- I’ve run these in 5 different trucks over 15 years, and they are second to none, and found mainly in aircraft and military vehicles. They’re also made locally here in San Diego. It also has a push button connect feature to jump yourself from your house batteries without ever getting out of the truck.
- Odyssey PC2150 Group 31 Starting Battery. No description needed here, it’s the biggest/best you can get.
- All truck battery/camper batteries/alternator wiring has been redone with 2awg Ancor Marine cable for maximum charging efficiency.
- Truck alternator also charges camper batteries while driving.
- The day I took delivery of the truck, I removed the rear seats, and made a platform mounted to the existing set holes
- ARB 65 Fridge sits just behind the driver’s seat and can be easily access without the use of a slide of any kind. This was done by design, for ease of use, and even the most expensive slides rattle.
- ARB Dual Compressor mounted rear wall of the truck’s cab (inside to protect from elements). There are air chucks are the front, rear, and center of the vehicle for easy filling. I also have the ARB manifold installed if lockers are in the future.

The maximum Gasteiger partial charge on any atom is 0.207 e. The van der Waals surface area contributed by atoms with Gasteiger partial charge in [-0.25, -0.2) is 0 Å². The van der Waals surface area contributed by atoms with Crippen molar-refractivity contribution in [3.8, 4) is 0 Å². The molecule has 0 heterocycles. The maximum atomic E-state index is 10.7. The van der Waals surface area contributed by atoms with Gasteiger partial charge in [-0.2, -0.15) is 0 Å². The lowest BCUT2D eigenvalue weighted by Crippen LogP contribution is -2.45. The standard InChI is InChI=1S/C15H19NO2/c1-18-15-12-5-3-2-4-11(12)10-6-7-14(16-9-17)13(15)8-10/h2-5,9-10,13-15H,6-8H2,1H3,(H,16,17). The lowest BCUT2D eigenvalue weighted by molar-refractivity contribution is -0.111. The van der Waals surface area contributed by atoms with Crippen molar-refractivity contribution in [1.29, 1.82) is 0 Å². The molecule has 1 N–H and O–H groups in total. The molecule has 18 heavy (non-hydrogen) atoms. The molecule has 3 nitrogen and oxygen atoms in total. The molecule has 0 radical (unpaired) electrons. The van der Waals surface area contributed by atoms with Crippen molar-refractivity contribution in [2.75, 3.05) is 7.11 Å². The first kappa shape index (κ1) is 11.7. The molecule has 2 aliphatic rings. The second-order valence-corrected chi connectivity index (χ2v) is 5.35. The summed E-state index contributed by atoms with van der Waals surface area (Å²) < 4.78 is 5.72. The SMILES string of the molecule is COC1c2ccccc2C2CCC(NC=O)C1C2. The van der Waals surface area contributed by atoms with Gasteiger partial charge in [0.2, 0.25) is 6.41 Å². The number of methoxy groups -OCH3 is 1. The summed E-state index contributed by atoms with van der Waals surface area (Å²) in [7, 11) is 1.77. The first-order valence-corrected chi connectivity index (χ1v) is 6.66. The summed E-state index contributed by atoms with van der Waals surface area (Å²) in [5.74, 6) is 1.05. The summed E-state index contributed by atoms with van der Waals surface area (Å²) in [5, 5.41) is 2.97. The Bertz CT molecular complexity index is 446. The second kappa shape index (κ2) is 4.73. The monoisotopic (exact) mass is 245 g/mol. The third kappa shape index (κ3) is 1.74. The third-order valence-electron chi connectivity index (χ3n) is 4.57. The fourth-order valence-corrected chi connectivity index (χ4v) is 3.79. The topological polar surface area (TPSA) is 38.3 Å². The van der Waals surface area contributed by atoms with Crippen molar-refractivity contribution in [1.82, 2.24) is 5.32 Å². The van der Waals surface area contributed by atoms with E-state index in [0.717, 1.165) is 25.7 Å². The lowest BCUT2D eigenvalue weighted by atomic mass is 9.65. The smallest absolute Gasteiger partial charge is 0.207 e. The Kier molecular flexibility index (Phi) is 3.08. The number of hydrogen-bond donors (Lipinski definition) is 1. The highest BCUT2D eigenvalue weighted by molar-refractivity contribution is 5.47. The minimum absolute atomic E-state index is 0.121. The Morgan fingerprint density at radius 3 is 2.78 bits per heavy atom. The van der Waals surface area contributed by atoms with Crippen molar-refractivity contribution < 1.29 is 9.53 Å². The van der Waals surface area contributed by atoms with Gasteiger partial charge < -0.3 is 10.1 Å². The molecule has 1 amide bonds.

- The 46 gallon transferflow replacement tank was probably one of my favorite upgrades and provides 450 miles between fuel fill-ups, this has been a godsend of some of my more remote trips.
- (2) Baja Designs LP9 Pro lights provide 22,000 lumens of madness to turn even the darkest nights into daytime, and they fit perfectly on the ARB Bumper
- Kenwood 50 watt 2m/Ham radio (TM-V71A) is installed in the truck with the faceplate mounted clean on the dash.
- (6) Nitto Terra Grappler G2 tires (295/70-18) tires mounted on factory Toyota Steel wheels. This is my second set of G2s and I absolutely them in all conditions, and they are silent on the freeway. They are mounted on steel wheels for durability, and availability. Steel wheels are used throughout the world instead of alloy for the reputation of being indestructible. The Nitto Terra Grappler G2 are currently the only all terrain tire with a 50k mile warranty!